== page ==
A bad match usually causes two types of problems. The executive typically returns to the U.S. under an air of suspicion. Even though he wasn't properly prepared for the foreign post, the fact that he failed is enough to damage his self-confidence and his reputation among fellow managers. The other problem emerges when a company is unable to recognize its mistake. Instead of recalling the manager from a bad assignment, the firm often allows the executive to serve out his assignment even though he is ineffective.
"Although the dollar loss incurred by (poorly chosen U.S. managers working abroad) is hidden, the detriment to the efficiency of overseas operations, as well as the personal anguish suffered by the employees and their families, makes this a very serious problem," says Mr. Tucker.
Are You Well-Suited?
Before accepting an overseas transfer, or beginning a job search aimed at employment abroad, examine the following predictors of success developed by Mr. Tucker and compare them with your personality. Perhaps you're better suited for a post in New York than New Delhi.
What do you expect life and work to be like in the new location? What are the likely difficulties and possible benefits? People who have positive expectations, but are unrealistic about the challenges, probably won't succeed. If you expect to do well and have a history of doing well in similar assignments, your chances for success improve greatly.
You must be receptive to different beliefs and ideas without feeling as though your own are being challenged or threatened. People who suffer from ethnocentrism – the attitude that your country's way of doing things is inherently superior – can expect to fail.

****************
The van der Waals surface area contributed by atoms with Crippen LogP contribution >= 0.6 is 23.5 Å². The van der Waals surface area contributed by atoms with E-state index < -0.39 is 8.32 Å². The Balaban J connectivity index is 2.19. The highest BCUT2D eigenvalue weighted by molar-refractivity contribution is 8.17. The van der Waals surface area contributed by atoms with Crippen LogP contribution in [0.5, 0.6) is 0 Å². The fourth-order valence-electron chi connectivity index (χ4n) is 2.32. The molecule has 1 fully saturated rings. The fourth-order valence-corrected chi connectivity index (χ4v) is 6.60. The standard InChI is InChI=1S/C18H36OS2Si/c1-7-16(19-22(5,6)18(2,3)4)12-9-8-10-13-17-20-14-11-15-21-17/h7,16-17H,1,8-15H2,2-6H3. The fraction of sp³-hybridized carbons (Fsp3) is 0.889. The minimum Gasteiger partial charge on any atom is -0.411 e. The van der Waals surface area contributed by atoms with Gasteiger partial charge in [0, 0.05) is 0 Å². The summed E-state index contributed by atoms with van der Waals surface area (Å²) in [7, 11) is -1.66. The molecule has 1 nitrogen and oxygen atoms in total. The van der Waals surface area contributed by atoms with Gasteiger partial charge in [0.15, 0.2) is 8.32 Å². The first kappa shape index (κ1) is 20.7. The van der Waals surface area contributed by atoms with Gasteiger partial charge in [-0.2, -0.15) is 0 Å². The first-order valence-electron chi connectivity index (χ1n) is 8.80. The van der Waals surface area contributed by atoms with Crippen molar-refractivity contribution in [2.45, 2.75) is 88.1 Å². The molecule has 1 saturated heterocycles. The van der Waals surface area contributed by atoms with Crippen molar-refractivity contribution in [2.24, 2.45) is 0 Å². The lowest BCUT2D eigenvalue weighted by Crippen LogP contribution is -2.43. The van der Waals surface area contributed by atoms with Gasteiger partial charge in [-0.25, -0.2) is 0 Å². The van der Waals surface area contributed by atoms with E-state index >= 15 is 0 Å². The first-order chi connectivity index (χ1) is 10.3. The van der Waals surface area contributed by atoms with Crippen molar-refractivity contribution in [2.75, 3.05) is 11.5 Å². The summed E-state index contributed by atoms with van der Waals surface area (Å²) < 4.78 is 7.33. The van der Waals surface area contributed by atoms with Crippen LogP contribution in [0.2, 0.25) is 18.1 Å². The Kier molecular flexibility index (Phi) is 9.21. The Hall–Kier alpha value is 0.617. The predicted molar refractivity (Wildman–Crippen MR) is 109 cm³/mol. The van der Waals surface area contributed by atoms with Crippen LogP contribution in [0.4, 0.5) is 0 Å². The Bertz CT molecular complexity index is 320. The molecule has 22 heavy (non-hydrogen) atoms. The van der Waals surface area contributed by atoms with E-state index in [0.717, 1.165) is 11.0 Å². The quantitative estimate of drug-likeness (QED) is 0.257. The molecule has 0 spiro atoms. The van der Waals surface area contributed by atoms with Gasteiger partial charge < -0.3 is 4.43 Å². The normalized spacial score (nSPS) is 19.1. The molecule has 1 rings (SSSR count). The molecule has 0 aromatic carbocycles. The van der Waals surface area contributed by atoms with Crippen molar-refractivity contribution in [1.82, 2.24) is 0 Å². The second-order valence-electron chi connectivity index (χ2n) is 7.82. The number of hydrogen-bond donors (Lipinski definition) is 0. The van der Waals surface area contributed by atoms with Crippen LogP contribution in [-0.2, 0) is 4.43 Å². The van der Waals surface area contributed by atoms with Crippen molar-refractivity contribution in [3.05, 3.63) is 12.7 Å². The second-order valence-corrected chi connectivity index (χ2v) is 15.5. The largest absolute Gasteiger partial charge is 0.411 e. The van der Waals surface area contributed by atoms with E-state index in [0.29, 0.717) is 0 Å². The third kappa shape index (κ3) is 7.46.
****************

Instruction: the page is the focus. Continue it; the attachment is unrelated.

This predictor is specifically concerned with your ability to be nonjudgmental of other people's religious and political beliefs. Your willingness to demonstrate respect is important when trying to establish a meaningful intellectual relationship.
"The opposite of this predictor is proselytism, which we see occasionally," says Mr. Tucker. He cites an example of a high-tech manufacturing supervisor and his wife who were sent to Saudi Arabia to oversee a construction project. "They were strong-minded about their religious beliefs, to the extent that they posted signs in public places for prayer meetings which they held," Mr. Tucker says. "They had to be reassigned after about eight months because they were too openly conversant about their convictions, which isn't acceptable in Saudi culture," he says.
You need to believe that people in general are friendly and trustworthy. "This is a tough one in these days of terrorism, but despite what's going on, you must be willing to trust the people you work and live with," Mr. Tucker says. Otherwise, he says, professional and personal relationships will never develop.